Monday, March 8, 2010

Watching her sleep

Walked into the nursing that my mother refuses to step foot from these days, if she actually remembered how to step foot from anything, and watched the director hanging framed pictures of the administrative staff across from the front door.  My sister offered to help him, I wanted to correct him--the pictures were hanging too far apart, which my hours in front of HGTV have taught me should be no more than a hand's width.  He didn't need my sister help, didn't hear mine.  We walked down the hall, around the corner, and there sat a stragglely (is that a word?) haired, hunch-backed woman, whose hair and shoulders I'd know anywhere, even as unkempt and bent as they were.  I knelt in front of her wheelchair so that my face and voice came from within her line of vision.  Other visits have taught me that sometimes this is the only way she is able to see the speaker.  But though she saw me, and sort of answered to my "hello," there wasn't a glimmer of recognition in her eyes. 

She was willing for us to wheel her back to her room for a visit, but once there, didn't look at either of us.  It gave me opportunity to stare at her while my sister brushed her too-long hair.  I often used to say that my mother's face in repose was always a frown.  No matter what her internal attitude, she appeared to be disapproving.  I know this, because I sometimes asked her how she was feeling, and she'd say, "Fine," when I would have guessed, "Disappointed, angry, upset or sad."  I often think of those frown lines when I'm just doing mindless tasks and purposely turn stretch the muscles on my cheeks upward, so that someday, when I am no longer paying attention, I will easily smile--or at least look mighty pleasant! 

Along with the ever-present frown now, Mom has eye-brows my daughters would maim for.  Perfectly arched, perfectly shaped, and perfectly dark brown even with her all white hair, they sit above her eyes incongruously on this wrinkled face.  Actually, one--her right one--might be over-arched into a question, like she's confused about why she's so upset, which isn't really that far from the truth.  But it's her eyes that get to me.  Mom's eyes are the definition of 'beady'.  They really are just about the size of the almond-shaped beads in those plastic boxes my daughters used to play with, which aren't very large at all.  And they're just full of meaning as those beads.  Or just as empty, I should say.  That's the point.  There is no meaning in those eyes at all now.  They open or close with no difference between the two.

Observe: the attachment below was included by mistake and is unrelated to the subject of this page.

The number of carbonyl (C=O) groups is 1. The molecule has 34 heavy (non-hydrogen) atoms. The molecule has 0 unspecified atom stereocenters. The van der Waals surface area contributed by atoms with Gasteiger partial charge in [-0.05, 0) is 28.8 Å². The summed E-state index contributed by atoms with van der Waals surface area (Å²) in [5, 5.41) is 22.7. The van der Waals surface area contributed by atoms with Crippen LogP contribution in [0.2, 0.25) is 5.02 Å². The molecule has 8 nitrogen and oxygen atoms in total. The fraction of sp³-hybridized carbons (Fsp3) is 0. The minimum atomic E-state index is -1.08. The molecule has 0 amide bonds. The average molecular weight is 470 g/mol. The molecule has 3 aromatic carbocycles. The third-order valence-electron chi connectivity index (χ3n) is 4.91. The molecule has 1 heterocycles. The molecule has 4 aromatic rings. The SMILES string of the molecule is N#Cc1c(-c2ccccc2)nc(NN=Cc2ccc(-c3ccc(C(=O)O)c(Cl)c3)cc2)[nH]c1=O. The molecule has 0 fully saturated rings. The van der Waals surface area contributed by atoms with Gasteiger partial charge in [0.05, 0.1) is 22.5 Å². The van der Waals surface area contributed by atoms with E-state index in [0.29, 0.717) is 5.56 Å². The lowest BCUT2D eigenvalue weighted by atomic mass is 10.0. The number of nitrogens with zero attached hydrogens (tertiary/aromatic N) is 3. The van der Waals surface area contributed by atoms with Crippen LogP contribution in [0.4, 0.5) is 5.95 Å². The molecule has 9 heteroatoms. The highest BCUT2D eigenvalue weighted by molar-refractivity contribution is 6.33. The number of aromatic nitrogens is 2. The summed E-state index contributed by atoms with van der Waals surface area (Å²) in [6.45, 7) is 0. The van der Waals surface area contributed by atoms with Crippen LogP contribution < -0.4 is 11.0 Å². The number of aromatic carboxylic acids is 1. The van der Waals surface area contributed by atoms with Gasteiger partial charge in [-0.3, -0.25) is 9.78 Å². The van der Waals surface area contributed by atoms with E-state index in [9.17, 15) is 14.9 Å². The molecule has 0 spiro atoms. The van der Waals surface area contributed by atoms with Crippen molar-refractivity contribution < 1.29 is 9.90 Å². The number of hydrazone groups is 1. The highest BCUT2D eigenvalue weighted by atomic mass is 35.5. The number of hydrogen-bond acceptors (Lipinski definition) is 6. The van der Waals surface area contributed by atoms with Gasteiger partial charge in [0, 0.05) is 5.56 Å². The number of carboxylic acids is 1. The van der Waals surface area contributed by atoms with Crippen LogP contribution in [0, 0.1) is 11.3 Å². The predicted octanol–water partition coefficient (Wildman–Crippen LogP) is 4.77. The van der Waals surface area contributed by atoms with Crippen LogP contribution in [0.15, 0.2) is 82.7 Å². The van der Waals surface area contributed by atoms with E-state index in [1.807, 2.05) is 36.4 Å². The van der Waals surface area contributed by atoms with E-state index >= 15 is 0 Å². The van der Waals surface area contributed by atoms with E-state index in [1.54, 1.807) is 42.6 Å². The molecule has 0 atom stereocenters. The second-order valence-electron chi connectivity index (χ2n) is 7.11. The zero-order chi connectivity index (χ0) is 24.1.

I know this because I saw my mother twice over the weekend.  Friday evening when I saw her, when my sister brushed her hair, she seemed completely vacant.  That night, when we told RE's husband about it, he said she's better sometimes.  They decided Mom's better in the morning, that by the end of the day, any human understand left in her is gone, due to the weariness of having been sitting out in the hallway in her wheelchair, sitting at meals playing with food (taking a bite or two--maybe), you know, all those really exhausting things!  So my daughters and I thought we'd stop by before leaving town yesterday morning.  We found her in her room with her television blaring.  She was sound asleep.  When I gently nudged her and said hello, she said, "hi!" and I thought, "wow, Brother-in-law is right!", but no.  Definitely not right.  I'd intended for my very musical, singing-the-drop-of-a-note daughters to help me sing some old family favorites to see if Mom's brain could sing, even if she can't speak.  But Mom wasn't there.  She kept drifting back to sleep, yes. Then she'd creepily open her eyes and seem to stare at me.  Seriously creepy.  And definitely vacant.  We stayed  about five minutes and there was no singing involved. 

When we left, I was teary.  Teary. Leaving my mother.  TEARY leaving my mother.  That's a first.  Well, a first since that time when I was in a summer pre-school program at the University of Michigan when I was four years old (it was a program for gifted children--but before you think I'm boasting, it was the first and last of such programs I was in EVER, and I'm pretty sure it was my father's giftedness that got me into it, not mine!).  Another little girl, who I'd been talking about all summer, invited me home with her after school.  So my mother arranged it with her mother and I was very excited.  But at the last moment, I panicked.  Refused to get into that  station-wagon.  Not with my own mother standing right beside me and I could just go on home where I belonged. I threw a fit, cried my eyes out.  My mom had to make all kinds of excuses and apologies, but for once in my early life, I was extremely stubborn, and simply wouldn't leave my mommy. And I really think that was the last time until yesterday that I cried at the idea of leaving her. 

Because, as irrational as it sounds, I wasn't sure I'd see my mommy again if I got into that strange station-wagon.  Now I know I'll never see my mother again.  I may see this body.  But the woman inside is gone.  A couple of years ago, I told her that at some point this disease would be like being asleep for her, and when that happened, it wouldn't be hard for her, only for us watching it, but that we could handle it. However, I didn't really know how hard.  She's asleep, and we're watching her sleep, her living, wheeling-around sleep.  Actually, we're watching her nightmare.  My sister and her family especially are watching Mom's nightmare.  It's a hard, sad way to live.  So I'm with that doctor--pace yourselves--twice a week is plenty.

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